5. Several friends I met along the way after college recommended that G.K. Chesteron’s Orthodoxy was worth reading. This is where growing up baptist really has it’s disadvantages – Roman Catholic authors are forbidden and their works absent from libraries, shops, and pastor’s bookshelves. What a shame. I tell people that Orthodoxy is kind of like Mere Christianity on crack. In it, I was first seriously introduced to the idea that the ‘boring’ world we know in our day-to-day lives is actually enchanted and crazier than our Modern minds can imagine. Reading it, especially the second time, made me excited to be alive, excited to be a Christian, and even excited to study theology. Ha! People who have drank the Chesterton kool-aid often get a lot of mileage out it, and for good reason.
5. Robert Capon, Robert Webber and Thomas Merton via Michael Spencer. In a season of life when I felt weighed down by health problems, money problems, multiple screaming babies, and no church congregation as the previous one had been largely emptied of friends and mentors, I turned to the wild and sketchy internet for some answers or at least company. To my delight, what I found was the blog of Michael Spencer, the ‘Internet Monk’, a reluctant baptist minister working his way through many of the same “post-evangelical” theological and ecclesiastical difficulties that I was grappling with. His many writings and podcasts were what kept me hoping and stable through several very difficult years. I speak with no hyperbole when I say that I owe him a great debt both for his work and his friendship, though we only conversed via email on a few occasions. Sadly, Michael died suddenly of cancer three years ago. Along the way he introduced me to the three authors I’ve mentioned above. They formed the basis of much of his approach to spiritual formation, along with the Gospel of Mark.
6. Things Hidden Since the Foundation of the World, Rene Girard. Despite my differences with some of the thought of Doug Wilson, I have to give him credit for introducing me to Girard’s work through a series of blog posts years ago. (Ironically, I don’t think Wilson has near as much use for Girard anymore.) On a whim I decided to dive in and read Girard’s key work from the late 197os – Things Hidden. What I found was a crazy theory about human culture. The thing is, once you get used to it, you start to see it everywhere. Everyone thinks their philosophy explains stuff the best, but it turns out that 9 times out of 10, Girard’s theory does a better job of accounting for the mystery of war, hate, desire, religion, and, well, you name it. And at the very center of his work, is Jesus. He is the corner stone, the stumbling block that the whole human race trips over and falls upside-down into the future. Alright, so that’s nice, it tickled my brain, but has it changed my life? I think so. It’s given me peace in a post-9/11 world where confrontation with Islam sometimes seems like a terrifying possibility. It has helped me to both dismiss politicians and world leaders and also forgive them. It’s significantly helped me to not get tripped up on the issue of theodicy (why does God allow evil to happen?) and therefore to deepen my trust in Him. It’s helped me to not worry about the future and to more easily ignore naysayers. So God bless Girard and his helpful disciples such as Gil Baile, James Alison, and Jean-Michel Oughourlian. I little bit of right explanation goes a long way toward healing.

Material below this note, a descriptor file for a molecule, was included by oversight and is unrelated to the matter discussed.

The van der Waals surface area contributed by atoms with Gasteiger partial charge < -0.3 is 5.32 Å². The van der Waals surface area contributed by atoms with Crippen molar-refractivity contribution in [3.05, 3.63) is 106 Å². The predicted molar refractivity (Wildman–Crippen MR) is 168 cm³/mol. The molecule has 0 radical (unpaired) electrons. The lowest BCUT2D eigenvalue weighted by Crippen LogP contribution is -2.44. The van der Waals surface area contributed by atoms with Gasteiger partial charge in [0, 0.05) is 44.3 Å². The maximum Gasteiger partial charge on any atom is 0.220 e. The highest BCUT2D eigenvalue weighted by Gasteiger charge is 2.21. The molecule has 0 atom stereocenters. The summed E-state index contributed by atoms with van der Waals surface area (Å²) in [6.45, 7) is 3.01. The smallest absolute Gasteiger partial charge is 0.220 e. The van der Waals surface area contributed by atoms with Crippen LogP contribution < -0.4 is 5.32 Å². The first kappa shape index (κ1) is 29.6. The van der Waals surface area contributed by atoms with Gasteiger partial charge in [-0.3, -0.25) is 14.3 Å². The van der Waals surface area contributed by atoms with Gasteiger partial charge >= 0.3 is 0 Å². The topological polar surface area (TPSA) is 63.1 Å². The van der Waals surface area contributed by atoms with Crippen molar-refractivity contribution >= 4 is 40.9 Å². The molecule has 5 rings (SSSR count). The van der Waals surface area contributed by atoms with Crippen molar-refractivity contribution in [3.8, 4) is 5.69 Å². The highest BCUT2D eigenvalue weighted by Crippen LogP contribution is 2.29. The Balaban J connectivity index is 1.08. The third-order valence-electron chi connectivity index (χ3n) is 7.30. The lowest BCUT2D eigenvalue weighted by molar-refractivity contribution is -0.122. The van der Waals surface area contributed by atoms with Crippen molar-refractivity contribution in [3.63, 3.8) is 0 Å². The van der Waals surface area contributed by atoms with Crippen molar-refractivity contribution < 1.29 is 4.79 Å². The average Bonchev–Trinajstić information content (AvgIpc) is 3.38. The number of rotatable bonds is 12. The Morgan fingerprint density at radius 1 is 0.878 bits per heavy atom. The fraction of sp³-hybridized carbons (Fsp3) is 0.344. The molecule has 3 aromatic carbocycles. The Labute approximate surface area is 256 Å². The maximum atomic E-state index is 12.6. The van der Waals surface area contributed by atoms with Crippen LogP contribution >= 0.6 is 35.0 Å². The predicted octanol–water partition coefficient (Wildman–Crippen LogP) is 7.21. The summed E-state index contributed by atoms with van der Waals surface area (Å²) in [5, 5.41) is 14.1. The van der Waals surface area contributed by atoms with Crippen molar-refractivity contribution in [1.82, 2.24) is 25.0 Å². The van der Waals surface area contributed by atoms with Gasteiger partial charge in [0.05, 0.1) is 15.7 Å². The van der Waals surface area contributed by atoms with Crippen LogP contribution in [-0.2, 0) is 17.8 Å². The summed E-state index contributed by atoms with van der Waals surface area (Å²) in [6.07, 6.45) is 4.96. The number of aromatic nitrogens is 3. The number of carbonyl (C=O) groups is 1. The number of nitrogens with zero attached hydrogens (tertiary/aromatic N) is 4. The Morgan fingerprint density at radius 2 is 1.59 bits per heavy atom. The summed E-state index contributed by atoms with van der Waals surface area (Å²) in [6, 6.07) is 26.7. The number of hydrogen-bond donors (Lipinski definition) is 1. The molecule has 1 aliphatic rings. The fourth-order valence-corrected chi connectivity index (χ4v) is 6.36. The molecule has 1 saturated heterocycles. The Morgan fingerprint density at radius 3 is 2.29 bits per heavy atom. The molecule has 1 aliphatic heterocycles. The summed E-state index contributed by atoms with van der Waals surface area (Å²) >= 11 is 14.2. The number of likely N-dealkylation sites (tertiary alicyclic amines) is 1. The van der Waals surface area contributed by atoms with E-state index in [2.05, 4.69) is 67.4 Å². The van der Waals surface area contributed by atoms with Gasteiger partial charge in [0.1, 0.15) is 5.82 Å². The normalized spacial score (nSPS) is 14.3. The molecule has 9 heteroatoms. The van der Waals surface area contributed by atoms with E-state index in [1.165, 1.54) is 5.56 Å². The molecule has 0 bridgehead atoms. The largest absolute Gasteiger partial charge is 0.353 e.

7. Two years ago, I visited Ethiopia for a week while in the process of adopting my forth child. Prior to that, I had never even been outside of North America. I heard stories told of Africa my enter life, but nothing could really prepare me for the actual experience. To recount them would probably sound cliche. I’ve written about them plenty elsewhere on this blog. Things have never really been the same since I came home. I feel a connection to the people I met as my brothers and sisters, more than I sometimes feel to my own neighbors. It seems more like home than my own pacific northwest U.S. where nearly nobody fears God. Their poverty is not as deep as ours. Many people report similar experience on short-term mission trips and whatnot. I used to poo-poo them. It’s actually really popular to deride these experiences lately, and the kind of criticism presented in books like When Helping Hurts should be seriously considered. Still, I have to say that visiting Africa is impossible to forget. I may not get to go back, but I would really like to.
8. What’s next? My children are growing up. My wife and I are growing older. Those things mean more than anything I’ve mentioned above, but they are highly personal. I can’t share those things much with you, the reader. I’ve only given you an account of the lesser, potentially transferable things. God uses things like this to ‘convert’ us to slightly different people, whether we are able to articulate what happened or not. I suspect I left out at least twice as many formative events as I have listed. No matter. What does the future hold? More challenges and more surprises – wonderful and terrible. My trust resides in the same one as before.